Luckily, there is no shortage of plumbers in our village (an omen?) so I called a new plumber who came by the house the very next day. After viewing the wall, touring the master bathroom, and tinkering in the basement, he found several pinhole leaks in the water line feeding from the basement to the master bathroom. His plan was to open up the damaged wall and replace the entire length of old copper pipe with PVC. This seemed logical, so I consented. The next morning he arrived on my doorstep with two other men and a sledge hammer.
Unfortunately, our home, as we've come to learn, is not logical. So when the plumber opened up the water-damaged wall and found nothing but wood studs, I shouldn't have been surprised.
"Where's the leaking pipe?" I asked.
The plumber swung the sledge hammer in the direction of the wall perpendicular to it- the one with the original bead board and dentil moldings. "I think the leak is spraying from a pipe behind that wall," he said.
"You do?" I cried. "Then why did we just open this wall?"
"Investigation," he replied.
"Well you can't open that wall," I said. "That bead board is what sold me on this house."
The three men looked at me quizzically. I knew I was being irrational. Fixing the leaking pipe was imperative to prevent further damage and the growth of mold, but if we had to open up that wall, I wanted to do it with a pen knife, not a sledge hammer. I called our painter, who agreed to come the next morning and slice, from the bottom of the dentil molding to the top of the baseboard, only the section of bead board concealing the leaking pipe. The plumber would then break through the plaster, locate the copper pipe, and replace it with hardier PVC. When the repair was complete the painter would return and fit the cut bead board back into the wall, like a puzzle piece.
In the meantime, the plumber decided to install an emergency shut-off valve to the water pipe leading to the master bath, to block more water from leaking into the wall. To do so, he first had to locate the water main in the basement.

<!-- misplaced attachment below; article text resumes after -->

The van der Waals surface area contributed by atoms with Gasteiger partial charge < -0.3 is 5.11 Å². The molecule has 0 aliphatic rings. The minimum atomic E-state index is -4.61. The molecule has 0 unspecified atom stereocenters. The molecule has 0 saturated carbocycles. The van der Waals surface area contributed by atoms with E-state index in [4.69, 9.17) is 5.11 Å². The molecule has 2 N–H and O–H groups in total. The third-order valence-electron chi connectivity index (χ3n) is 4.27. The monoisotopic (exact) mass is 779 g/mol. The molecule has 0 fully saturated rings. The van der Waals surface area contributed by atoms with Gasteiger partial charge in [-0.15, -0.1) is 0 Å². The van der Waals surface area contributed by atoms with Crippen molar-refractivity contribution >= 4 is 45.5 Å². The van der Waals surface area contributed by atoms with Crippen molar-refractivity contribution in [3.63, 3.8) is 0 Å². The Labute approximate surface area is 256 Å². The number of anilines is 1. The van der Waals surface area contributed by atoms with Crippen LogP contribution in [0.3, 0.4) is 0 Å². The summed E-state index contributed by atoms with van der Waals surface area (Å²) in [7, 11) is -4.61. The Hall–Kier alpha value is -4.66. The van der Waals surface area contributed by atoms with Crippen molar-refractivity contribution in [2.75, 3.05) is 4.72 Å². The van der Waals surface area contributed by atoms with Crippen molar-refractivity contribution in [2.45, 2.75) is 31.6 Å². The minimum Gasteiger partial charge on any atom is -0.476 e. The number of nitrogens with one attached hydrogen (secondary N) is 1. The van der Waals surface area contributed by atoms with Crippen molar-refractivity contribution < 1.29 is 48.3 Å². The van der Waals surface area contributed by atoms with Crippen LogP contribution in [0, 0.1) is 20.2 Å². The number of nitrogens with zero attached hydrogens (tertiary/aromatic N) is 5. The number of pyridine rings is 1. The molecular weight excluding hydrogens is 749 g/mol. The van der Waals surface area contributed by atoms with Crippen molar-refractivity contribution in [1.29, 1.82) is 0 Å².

"Here it is," I said, pointing to a pipe in our basement with a rusted wrench attached to it in lieu of a shut-off valve. The plumber laughed out loud.
"Yeah, I'm going to have to replace that, too."
The day the painter removed the bead board, another surprise awaited us: Horsehair plaster walls. Basically, it's plaster mixed with horsehair (I cannot make this stuff up- Google it) that was often used in the construction of pre-war homes. Not only is it creepy; it's also super-absorbant. The entire plaster wall behind the bead board was soaked.
"This pipe has been leaking for a long time," the plumber observed.
"Like months?" I asked.
"No. Years. Many years."
I never wanted more to shake those previous homeowners, though doing so would likely cause harm to their fragile eighty-year-old bodies. Seriously? How do you allow a leak to continue for years?
Thankfully, and here is the silver lining folks, by the grace of God there was no mold in the wall. Just lengths of corroded piping, lots of water, and damp horse hair. The plumber replaced the leaking pipe and our painter installed new insulation and dry wall before fitting the bead board into place and closing up the wall. Our painter is a magician.
It's like the leak never happened, and we're back to using our master bathroom. We've adverted disaster for now, but I just know it: The lead pan is the next thing to go.